Ten sets of queries allow users to perform focused searches. Display from the Metabolism and Transport Drug Interaction Database© (http://www.druginteractioninfo.org).

Examples of queries and output

The following section will provide two examples of use of the DIDB, highlighting the three-step logic used to perform a search:
  • Defining the issue (background and question)

  • Selecting the search strategy

  • Analysing and interpreting the result.

Example 1. Notion of interchangeability of CYP3A substrates

Background and question

In its last guidance document, [6] the US Food and Drug Administration (FDA) proposed that CYP3A inhibitors be classified based on the magnitude of change in plasma area under the curve (AUC) of oral midazolam or other sensitive CYP3A substrate. For instance, if the ratio AUCinhibited/AUCcontrol (AUCR) of oral midazolam (or other sensitive CYP3A substrate) is ≥ 5, the inhibitor is considered a strong CYP3A inhibitor. If the ratio is ≥ 2 ≤ 5, the inhibitor is classified as moderate and, finally, if the ratio is ≥ 1.25 ≤ 2, it is considered a weak inhibitor. A similar classification has been proposed for the other CYP enzymes. By using a clear and consistent categorisation of drugs as substrates and inhibitors, the FDA hopes to facilitate analyses across DDI studies and to help healthcare providers to administer these drugs safely through a consistent labelling language. In addition to the CYP3A probe substrate midazolam, the FDA provides a list of other sensitive CYP3A substrates (ie that exhibit an AUCR of ≥ 5 when given concomitantly with a CYP3A inhibitor). These sensitive substrates are: budesonide, buspirone, eplerenone, eletriptan, felodipine, fluticasone, lovastatin, midazolam, saquinavir, sildenafil, simvastatin, triazolam and vardenafil.

Broad applicability of the above proposal rests on the assumption that the classification of a CYP3A inhibitor would be independent of the sensitive substrate used. In order to test the assumption of substrate independence, the DIDB was interrogated for: 1) a comprehensive list of sensitive substrates and 2) any discrepancies when classifying inhibitors with different sensitive substrates.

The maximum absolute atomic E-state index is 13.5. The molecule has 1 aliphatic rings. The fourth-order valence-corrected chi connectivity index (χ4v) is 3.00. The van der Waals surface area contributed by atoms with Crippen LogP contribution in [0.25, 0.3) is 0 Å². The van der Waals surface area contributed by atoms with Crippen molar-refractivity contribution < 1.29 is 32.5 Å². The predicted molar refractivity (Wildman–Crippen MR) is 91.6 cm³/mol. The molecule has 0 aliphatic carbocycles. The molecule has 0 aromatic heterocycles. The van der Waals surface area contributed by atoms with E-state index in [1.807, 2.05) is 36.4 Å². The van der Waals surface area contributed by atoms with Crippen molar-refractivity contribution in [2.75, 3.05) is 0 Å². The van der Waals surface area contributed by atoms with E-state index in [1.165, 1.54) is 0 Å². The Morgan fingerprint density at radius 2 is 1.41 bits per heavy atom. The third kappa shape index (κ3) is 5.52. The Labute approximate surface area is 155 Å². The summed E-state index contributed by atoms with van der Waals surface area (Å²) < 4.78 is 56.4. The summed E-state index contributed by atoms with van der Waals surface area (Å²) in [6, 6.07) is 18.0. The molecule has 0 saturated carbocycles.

Search strategy

The AUCR (ie AUCinhibited/AUCcontrol ) of substrates was used as the metric to assess the degree of interaction and to classify inhibitors.

Step 1: Identify all inhibitors of midazolam and retrieve the maximal midazolam AUC R observed

To obtain a comprehensive list of sensitive substrates, all inhibitors of midazolam were retrieved using the DIDB section 'AUC and CL Changes Queries' and the query 'Percent AUC with Object' (Figure 2).
Figure 2

Query labelled 'Percent AUC or CL with object' used to find in vivo inhibitors of CYP3A4 using midazolam. Display from the Metabolism and Transport Drug Interaction Database© (http://www.druginteractioninfo.org).

Result output
For midazolam as a substrate (ie object), the display shown in Figure 3 has an alphabetical list of 44 inhibitors which increase midazolam AUC by at least 20 per cent (in vivo cut-off to classify a study as positive).
Figure 3

List of precipitants (inhibitors) evaluated with midazolam (partial view). These precipitants have increased the AUC of midazolam by 20 per cent or more. Display from the Metabolism and Transport Drug Interaction Database© (http://www.druginteractioninfo.org).

Each precipitant (inhibitor) in the list has its own folder containing more detailed information: the exact value of the AUC change observed in the study; dosing regimen of the object (substrate) and the precipitant (inhibitor); and a link to the source article identified by either an accession number (PMID number) or an NDA number. By clicking directly on this number, the full description of the article can be retrieved (study design, population, the drug's dosing regimen, results of pharmacokinetic measurements, side effects, etc.). Two additional features are available next to the accession/NDA number: abstract of the article (visualised with the icon) and reference PK parameters for drugs (retrieved by clicking on the icon).